In Australia, decisions regarding perinatal care, including neonatal care unit admission, play a greater role in the survival of infants born at 23 weeks gestation than at 24 or 25 weeks, Flinders University researchers say.
Babies born in Australia at 23 weeks gestation are managed differently to those at 24 and 25 weeks gestation, the study by Flinders paediatric researchers Dr Scott Morris and Dr Kerryn Atwell and colleagues at James Cook University says.
“At 23 weeks, the proportion of all births that are stillborn is about double that at 25 weeks, and the proportion of live-born babies resuscitated and admitted to the neonatal intensive care unit (NICU) at 23 weeks is about half that at 24 and 25 weeks,” they find in a new research paper just published in US journal Pediatrics.
“However, at the end of the day, NICU-admitted babies (at 23 weeks) represent only 15% of all births and 40% of live births, compared to 50%-60% of all births and 80%-90% of live births at 24 and 25 weeks gestation,” says Flinders graduate Dr Kerryn Atwell, who is currently a visiting medical officer at the Royal Hobart Hospital.
Several disparities are revealed in the analysis of clinical characteristics of all Australian births and NICU admissions from 2010 to 2013 at 23, 24, and 25 weeks gestation.
The researchers note that NICU admission occurred in 15% of all births at 23 weeks; in contrast, 49% of infants were admitted to the NICU at 24 weeks, and 64% at 25 weeks.
At 23 weeks, only13% of live-born infants weighing less than 500 grams were admitted to a NICU compared with 43% of those who weighed more than 500g.
Further, a lower proportion of live-born boys were admitted to a NICU at 23 weeks (33%) compared with girls (43%).
Yet, at 24 and 25 weeks, birth weight (including a birth weight of less than 500g) and sex had little or no impact on NICU admission.
In addition, only 8% of live births were by caesarean delivery at 23 weeks compared with 33% at 24 weeks and 48% at 25 weeks gestation.
“The reasons for (these differences) are not clear from the data, but may indicate a more conservative medical approach to management at 23 weeks,” says Flinders College of Medicine and Public Health senior lecturer Dr Morris.
“We need to accept that for birth at 23 weeks gestation, there is less certainty in currently published outcome data when compared to 24 and 25 weeks gestation.
“This is important when counselling parents or developing guidelines for management of 23-week gestation babies.”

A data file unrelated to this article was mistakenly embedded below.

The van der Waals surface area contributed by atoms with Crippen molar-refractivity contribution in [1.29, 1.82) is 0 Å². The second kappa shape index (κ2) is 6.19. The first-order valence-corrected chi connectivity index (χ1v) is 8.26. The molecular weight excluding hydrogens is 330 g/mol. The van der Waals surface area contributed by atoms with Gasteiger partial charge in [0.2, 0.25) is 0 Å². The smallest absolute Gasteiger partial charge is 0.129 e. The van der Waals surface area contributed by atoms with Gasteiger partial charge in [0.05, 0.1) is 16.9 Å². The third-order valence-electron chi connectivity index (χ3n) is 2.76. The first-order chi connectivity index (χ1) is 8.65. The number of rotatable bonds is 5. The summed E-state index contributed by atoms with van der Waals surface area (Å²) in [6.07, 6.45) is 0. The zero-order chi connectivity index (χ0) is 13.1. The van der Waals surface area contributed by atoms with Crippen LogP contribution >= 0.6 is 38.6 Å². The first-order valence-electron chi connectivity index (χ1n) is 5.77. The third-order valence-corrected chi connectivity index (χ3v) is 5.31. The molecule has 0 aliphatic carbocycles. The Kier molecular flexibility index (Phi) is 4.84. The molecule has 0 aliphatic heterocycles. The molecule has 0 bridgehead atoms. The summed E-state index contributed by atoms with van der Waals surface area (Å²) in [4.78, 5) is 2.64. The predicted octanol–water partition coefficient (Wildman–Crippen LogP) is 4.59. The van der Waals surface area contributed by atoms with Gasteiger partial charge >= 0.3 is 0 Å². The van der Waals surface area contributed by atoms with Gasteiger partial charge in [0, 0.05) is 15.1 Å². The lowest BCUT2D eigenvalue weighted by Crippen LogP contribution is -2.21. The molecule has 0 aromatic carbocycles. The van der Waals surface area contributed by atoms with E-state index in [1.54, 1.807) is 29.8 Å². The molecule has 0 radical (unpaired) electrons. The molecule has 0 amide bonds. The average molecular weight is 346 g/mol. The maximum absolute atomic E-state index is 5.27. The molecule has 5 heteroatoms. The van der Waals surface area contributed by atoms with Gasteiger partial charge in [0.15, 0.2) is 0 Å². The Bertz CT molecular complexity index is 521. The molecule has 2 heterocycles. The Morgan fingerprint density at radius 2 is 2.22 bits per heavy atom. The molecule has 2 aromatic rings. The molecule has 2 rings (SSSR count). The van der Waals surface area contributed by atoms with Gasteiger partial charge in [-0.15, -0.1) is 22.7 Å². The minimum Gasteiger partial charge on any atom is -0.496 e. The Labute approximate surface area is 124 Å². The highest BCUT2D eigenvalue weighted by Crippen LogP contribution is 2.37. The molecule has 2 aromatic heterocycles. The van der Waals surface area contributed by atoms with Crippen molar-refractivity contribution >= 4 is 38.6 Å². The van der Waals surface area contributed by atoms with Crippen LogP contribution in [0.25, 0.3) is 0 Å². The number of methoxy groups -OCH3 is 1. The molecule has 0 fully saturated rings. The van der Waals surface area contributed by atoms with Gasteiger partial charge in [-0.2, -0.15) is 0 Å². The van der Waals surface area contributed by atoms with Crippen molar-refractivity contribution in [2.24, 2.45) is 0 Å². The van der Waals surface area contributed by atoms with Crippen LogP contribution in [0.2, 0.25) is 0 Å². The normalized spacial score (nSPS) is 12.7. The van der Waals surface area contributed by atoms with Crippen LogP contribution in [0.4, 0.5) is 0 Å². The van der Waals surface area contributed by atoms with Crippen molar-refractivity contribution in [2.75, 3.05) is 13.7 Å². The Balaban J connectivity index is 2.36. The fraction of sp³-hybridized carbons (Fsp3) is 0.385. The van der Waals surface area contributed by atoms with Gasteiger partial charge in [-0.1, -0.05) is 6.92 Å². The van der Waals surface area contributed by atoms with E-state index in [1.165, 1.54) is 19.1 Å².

This paper contributes to the important discussion of management of babies born at the margin of viability, where risks of death and long-term serious disability are significant, the researchers concludes.
In a related journal editorial, Dr John D. Lantos, of Children’s Mercy Hospital in Kansas City, Missouri, says: “Most of what we think we know about survival rates for infants born at 22 or 23 weeks gestational age is probably wrong.”
“Studies that only look at mortality after live birth are flawed because obstetrical decisions and foetal interventions now have a big impact on the number of foetuses that survive in the womb until birth,” he adds.
“Instead of only studying babies who are born alive, we should study all foetuses who are alive at 20 weeks of gestation.
“As a simple example, if a woman is in labour at 23 weeks, and there are signs of foetal distress, doctors can either induce early birth or not induce. If they don’t induce, the foetus might die. It will not be born alive, and therefore won’t be counted in infant mortality statistics.
“Infant mortality rates among babies who are born alive will likely appear higher because the foetus-in-distress died in utero and therefore didn’t ‘count’ or ‘get counted,’ ” Dr Lantos explains.
“But, these researchers say, it is just as bad an outcome from the perspective of the parents.
“Their baby died. Those deaths shouldn’t disappear from the statistics.
“This is not my idea,” he notes. “It has been proposed by a number of other researchers, including authors of a recent paper on the ‘foetuses-at-risk approach.’”
Dr Atwell, who studied medicine at Flinders University – including a clinical school placement in Darwin with Flinders NT – has a dual RACP fellowship in general paediatrics and neonatology.
‘Selection Bias and Outcomes for Preterm Neonates,’ by Kerryn Atwell, Emily Callander, Daniel Lindsay, Peter B Marshall, and Scott A Morris from Flinders University, Flinders Medical Centre and James Cook University (June 2018), has been published in the American Academy of Pediatrics journal Pediatrics.
(Source: Flinders University, Pediatrics)